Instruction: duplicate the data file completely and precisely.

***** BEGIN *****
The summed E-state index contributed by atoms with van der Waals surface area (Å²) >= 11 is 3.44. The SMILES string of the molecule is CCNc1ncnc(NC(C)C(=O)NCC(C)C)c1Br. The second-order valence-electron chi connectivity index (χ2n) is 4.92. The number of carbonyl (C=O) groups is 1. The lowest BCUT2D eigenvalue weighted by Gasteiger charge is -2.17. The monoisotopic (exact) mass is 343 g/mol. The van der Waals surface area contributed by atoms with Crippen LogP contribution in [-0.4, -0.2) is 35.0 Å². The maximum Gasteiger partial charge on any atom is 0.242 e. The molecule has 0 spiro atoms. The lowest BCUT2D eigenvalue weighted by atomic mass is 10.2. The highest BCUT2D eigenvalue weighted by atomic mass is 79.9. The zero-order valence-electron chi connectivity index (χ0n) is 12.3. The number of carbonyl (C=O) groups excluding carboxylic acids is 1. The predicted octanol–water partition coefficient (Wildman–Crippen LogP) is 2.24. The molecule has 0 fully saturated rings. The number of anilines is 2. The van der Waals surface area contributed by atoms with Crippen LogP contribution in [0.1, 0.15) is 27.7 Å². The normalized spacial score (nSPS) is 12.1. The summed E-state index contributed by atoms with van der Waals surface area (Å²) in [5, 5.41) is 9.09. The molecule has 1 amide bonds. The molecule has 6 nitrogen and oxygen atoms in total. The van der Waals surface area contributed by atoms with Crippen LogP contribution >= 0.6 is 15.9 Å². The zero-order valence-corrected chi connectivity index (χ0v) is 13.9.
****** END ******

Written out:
The summed E-state index contributed by atoms with van der Waals surface area (Å²) >= 11 is 3.44. The SMILES string of the molecule is CCNc1ncnc(NC(C)C(=O)NCC(C)C)c1Br. The second-order valence-electron chi connectivity index (χ2n) is 4.92. The number of carbonyl (C=O) groups is 1. The lowest BCUT2D eigenvalue weighted by Gasteiger charge is -2.17. The monoisotopic (exact) mass is 343 g/mol. The van der Waals surface area contributed by atoms with Crippen LogP contribution in [-0.4, -0.2) is 35.0 Å². The maximum Gasteiger partial charge on any atom is 0.242 e. The molecule has 0 spiro atoms. The lowest BCUT2D eigenvalue weighted by atomic mass is 10.2. The highest BCUT2D eigenvalue weighted by atomic mass is 79.9. The zero-order valence-electron chi connectivity index (χ0n) is 12.3. The number of carbonyl (C=O) groups excluding carboxylic acids is 1. The predicted octanol–water partition coefficient (Wildman–Crippen LogP) is 2.24. The molecule has 0 fully saturated rings. The number of anilines is 2. The van der Waals surface area contributed by atoms with Crippen LogP contribution in [0.1, 0.15) is 27.7 Å². The normalized spacial score (nSPS) is 12.1. The summed E-state index contributed by atoms with van der Waals surface area (Å²) in [5, 5.41) is 9.09. The molecule has 1 amide bonds. The molecule has 6 nitrogen and oxygen atoms in total. The van der Waals surface area contributed by atoms with Crippen LogP contribution >= 0.6 is 15.9 Å². The zero-order valence-corrected chi connectivity index (χ0v) is 13.9.